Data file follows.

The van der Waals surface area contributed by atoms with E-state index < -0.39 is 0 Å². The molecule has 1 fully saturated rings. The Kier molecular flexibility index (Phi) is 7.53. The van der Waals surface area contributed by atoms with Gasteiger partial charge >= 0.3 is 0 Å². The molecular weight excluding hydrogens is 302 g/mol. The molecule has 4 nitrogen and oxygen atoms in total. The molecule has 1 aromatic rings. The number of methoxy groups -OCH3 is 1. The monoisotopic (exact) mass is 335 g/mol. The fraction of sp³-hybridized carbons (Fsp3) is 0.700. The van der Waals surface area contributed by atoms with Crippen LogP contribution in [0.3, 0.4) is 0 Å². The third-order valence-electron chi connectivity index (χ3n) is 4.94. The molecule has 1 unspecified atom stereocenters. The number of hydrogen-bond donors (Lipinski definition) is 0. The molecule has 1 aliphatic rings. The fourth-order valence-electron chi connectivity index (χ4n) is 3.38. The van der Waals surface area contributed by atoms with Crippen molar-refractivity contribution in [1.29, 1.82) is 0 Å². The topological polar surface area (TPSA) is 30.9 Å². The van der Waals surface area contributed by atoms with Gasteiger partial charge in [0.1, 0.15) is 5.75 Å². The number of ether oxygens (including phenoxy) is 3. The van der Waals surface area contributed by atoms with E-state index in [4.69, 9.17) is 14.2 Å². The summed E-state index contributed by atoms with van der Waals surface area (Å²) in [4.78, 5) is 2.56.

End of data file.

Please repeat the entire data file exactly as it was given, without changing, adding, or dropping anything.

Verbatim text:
The van der Waals surface area contributed by atoms with E-state index < -0.39 is 0 Å². The molecule has 1 fully saturated rings. The Kier molecular flexibility index (Phi) is 7.53. The van der Waals surface area contributed by atoms with Gasteiger partial charge >= 0.3 is 0 Å². The molecular weight excluding hydrogens is 302 g/mol. The molecule has 4 nitrogen and oxygen atoms in total. The molecule has 1 aromatic rings. The number of methoxy groups -OCH3 is 1. The monoisotopic (exact) mass is 335 g/mol. The fraction of sp³-hybridized carbons (Fsp3) is 0.700. The van der Waals surface area contributed by atoms with Crippen LogP contribution in [0.3, 0.4) is 0 Å². The third-order valence-electron chi connectivity index (χ3n) is 4.94. The molecule has 1 unspecified atom stereocenters. The number of hydrogen-bond donors (Lipinski definition) is 0. The molecule has 1 aliphatic rings. The fourth-order valence-electron chi connectivity index (χ4n) is 3.38. The van der Waals surface area contributed by atoms with Crippen molar-refractivity contribution in [1.29, 1.82) is 0 Å². The topological polar surface area (TPSA) is 30.9 Å². The van der Waals surface area contributed by atoms with Gasteiger partial charge in [0.1, 0.15) is 5.75 Å². The number of ether oxygens (including phenoxy) is 3. The van der Waals surface area contributed by atoms with E-state index in [4.69, 9.17) is 14.2 Å². The summed E-state index contributed by atoms with van der Waals surface area (Å²) in [4.78, 5) is 2.56.